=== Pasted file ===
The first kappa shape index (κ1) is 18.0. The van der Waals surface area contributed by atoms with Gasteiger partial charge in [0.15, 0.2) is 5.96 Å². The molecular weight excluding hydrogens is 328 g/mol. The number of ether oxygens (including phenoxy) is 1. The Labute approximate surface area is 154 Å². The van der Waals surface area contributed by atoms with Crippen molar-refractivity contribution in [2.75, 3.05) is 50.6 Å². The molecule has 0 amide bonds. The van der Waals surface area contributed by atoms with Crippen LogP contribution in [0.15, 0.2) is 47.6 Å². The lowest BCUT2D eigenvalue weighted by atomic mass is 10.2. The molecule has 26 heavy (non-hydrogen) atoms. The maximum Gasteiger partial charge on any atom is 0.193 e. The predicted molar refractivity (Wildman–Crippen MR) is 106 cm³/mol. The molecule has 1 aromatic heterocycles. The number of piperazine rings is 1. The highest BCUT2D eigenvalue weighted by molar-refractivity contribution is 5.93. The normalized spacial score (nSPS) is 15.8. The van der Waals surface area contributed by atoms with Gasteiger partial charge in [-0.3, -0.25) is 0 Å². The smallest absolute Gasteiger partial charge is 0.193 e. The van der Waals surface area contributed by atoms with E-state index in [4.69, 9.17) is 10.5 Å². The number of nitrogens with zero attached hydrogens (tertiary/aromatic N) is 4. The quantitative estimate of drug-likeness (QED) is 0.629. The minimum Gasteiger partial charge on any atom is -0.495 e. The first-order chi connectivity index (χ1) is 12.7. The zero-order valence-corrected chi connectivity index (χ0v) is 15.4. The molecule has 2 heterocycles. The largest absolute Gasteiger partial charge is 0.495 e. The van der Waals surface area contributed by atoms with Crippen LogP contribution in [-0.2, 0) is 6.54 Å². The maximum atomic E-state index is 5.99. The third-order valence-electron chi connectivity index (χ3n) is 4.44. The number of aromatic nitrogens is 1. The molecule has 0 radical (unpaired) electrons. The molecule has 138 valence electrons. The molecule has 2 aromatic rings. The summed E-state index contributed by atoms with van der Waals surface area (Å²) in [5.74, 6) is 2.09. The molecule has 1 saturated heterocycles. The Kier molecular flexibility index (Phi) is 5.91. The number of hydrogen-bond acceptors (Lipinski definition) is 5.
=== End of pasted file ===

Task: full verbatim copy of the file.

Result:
The first kappa shape index (κ1) is 18.0. The van der Waals surface area contributed by atoms with Gasteiger partial charge in [0.15, 0.2) is 5.96 Å². The molecular weight excluding hydrogens is 328 g/mol. The number of ether oxygens (including phenoxy) is 1. The Labute approximate surface area is 154 Å². The van der Waals surface area contributed by atoms with Crippen molar-refractivity contribution in [2.75, 3.05) is 50.6 Å². The molecule has 0 amide bonds. The van der Waals surface area contributed by atoms with Crippen LogP contribution in [0.15, 0.2) is 47.6 Å². The lowest BCUT2D eigenvalue weighted by atomic mass is 10.2. The molecule has 26 heavy (non-hydrogen) atoms. The maximum Gasteiger partial charge on any atom is 0.193 e. The predicted molar refractivity (Wildman–Crippen MR) is 106 cm³/mol. The molecule has 1 aromatic heterocycles. The number of piperazine rings is 1. The highest BCUT2D eigenvalue weighted by molar-refractivity contribution is 5.93. The normalized spacial score (nSPS) is 15.8. The van der Waals surface area contributed by atoms with Gasteiger partial charge in [-0.3, -0.25) is 0 Å². The smallest absolute Gasteiger partial charge is 0.193 e. The van der Waals surface area contributed by atoms with E-state index in [4.69, 9.17) is 10.5 Å². The number of nitrogens with zero attached hydrogens (tertiary/aromatic N) is 4. The quantitative estimate of drug-likeness (QED) is 0.629. The minimum Gasteiger partial charge on any atom is -0.495 e. The first-order chi connectivity index (χ1) is 12.7. The zero-order valence-corrected chi connectivity index (χ0v) is 15.4. The molecule has 2 heterocycles. The largest absolute Gasteiger partial charge is 0.495 e. The van der Waals surface area contributed by atoms with Crippen LogP contribution in [-0.2, 0) is 6.54 Å². The maximum atomic E-state index is 5.99. The third-order valence-electron chi connectivity index (χ3n) is 4.44. The number of aromatic nitrogens is 1. The molecule has 0 radical (unpaired) electrons. The molecule has 138 valence electrons. The molecule has 2 aromatic rings. The summed E-state index contributed by atoms with van der Waals surface area (Å²) in [5.74, 6) is 2.09. The molecule has 1 saturated heterocycles. The Kier molecular flexibility index (Phi) is 5.91. The number of hydrogen-bond acceptors (Lipinski definition) is 5.